CHICAGO—Chicago public school educators and staff, parents and community partners will hold a press conference on Monday, August 28, at 10:15 a.m. to condemn the budget that Mayor Rahm Emanuel’s handpicked Chicago Board of Education is set to rubber stamp. They’ll also call on legislators to reject the false choice of a voucher scheme embedded in a “compromise” state education funding bill—a poison pill that gives tax breaks to the wealthy with no public debate, and is built on the backs of Chicago public school students and their families.
The Board is poised to pass a phantom budget that is short almost $300 million in revenue with no specific plan in place to increase funding for schools. Today’s vote sets the stage for more payday loan borrowing by the Board, which is paying nearly a quarter of a million dollars per day in interest expenses on its short-term line of credit.
Chicago Teachers Union members argue that the system’s chronic structural deficit and reliance on borrowing at payday loan interest rates opens the door for Emanuel’s board to close more schools—particularly overwhelmingly African-American and Latino high schools that suffered huge hits with staff layoffs earlier this summer. That move would devastate those school communities, which already struggle with chronic disinvestment, and accelerate the growing exodus of families being forced from neighborhoods where social strife has been exacerbated by decades of fiscal neglect.
The CTU is also condemning a legislative deal that Emanuel has embraced—and the Board of Education has done nothing to oppose—which opens the door to school vouchers, a move that is expected to put roughly $75 million in public dollars into the coffers of private schools and provide hefty tax breaks for the wealthy. The union argues that the voucher “compromise” in SB1—modeled on the extremist privatization policies of U.S. Secretary of Education Betsy DeVos—is tantamount to planting a ticking time bomb on a bus and driving through school districts throughout the state, creating even greater debt and fiscal distress.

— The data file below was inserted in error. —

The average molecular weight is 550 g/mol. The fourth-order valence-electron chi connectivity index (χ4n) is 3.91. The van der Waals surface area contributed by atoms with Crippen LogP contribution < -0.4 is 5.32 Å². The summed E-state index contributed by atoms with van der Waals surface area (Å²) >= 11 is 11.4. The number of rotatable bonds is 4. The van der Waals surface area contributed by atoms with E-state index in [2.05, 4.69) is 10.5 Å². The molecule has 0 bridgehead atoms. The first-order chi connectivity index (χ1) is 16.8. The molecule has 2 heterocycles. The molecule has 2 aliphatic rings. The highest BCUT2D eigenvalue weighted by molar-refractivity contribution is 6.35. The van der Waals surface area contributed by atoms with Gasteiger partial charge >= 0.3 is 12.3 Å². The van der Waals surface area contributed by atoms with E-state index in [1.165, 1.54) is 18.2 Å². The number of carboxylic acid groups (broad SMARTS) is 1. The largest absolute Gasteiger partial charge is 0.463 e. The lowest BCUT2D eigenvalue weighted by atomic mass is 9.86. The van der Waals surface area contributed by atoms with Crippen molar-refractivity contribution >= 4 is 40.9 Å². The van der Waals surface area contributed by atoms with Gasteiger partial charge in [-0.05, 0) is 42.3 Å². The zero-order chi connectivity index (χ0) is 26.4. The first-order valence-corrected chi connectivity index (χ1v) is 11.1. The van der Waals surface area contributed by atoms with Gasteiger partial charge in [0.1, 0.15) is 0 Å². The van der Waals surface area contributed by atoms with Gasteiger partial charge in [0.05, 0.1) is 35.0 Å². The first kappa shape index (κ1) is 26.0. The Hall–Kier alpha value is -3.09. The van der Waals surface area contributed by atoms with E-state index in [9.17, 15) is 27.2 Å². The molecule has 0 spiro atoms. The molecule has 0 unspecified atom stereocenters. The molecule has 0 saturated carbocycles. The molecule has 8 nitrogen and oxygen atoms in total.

“The mayor’s failure to responsibly budget for our schools has set the stage for him to cut a deal with the governor to implement some kind of state-run ‘school finance authority’,” CTU Vice President Jesse Sharkey said. “This allows him to wash his hands of our schools while avoiding taxing his wealthy friends—many of whom are among his biggest campaign donors.”
“This false choice of a voucher ‘compromise’ for SB1, without public debate, will undermine the core promise of quality public education for all students—low income students, in particular—and give more hefty tax breaks to the rich, Sharkey added. “Legislators should reject this scheme and vote for a straight override of the governor’s veto of SB1.”
The CTU contends that a school finance authority would open the door to a continued pattern of privatization, union-busting and accelerated school disinvestment that has been employed in cities like Milwaukee, Detroit and Flint, Mich., where school systems were decimated by that strategy.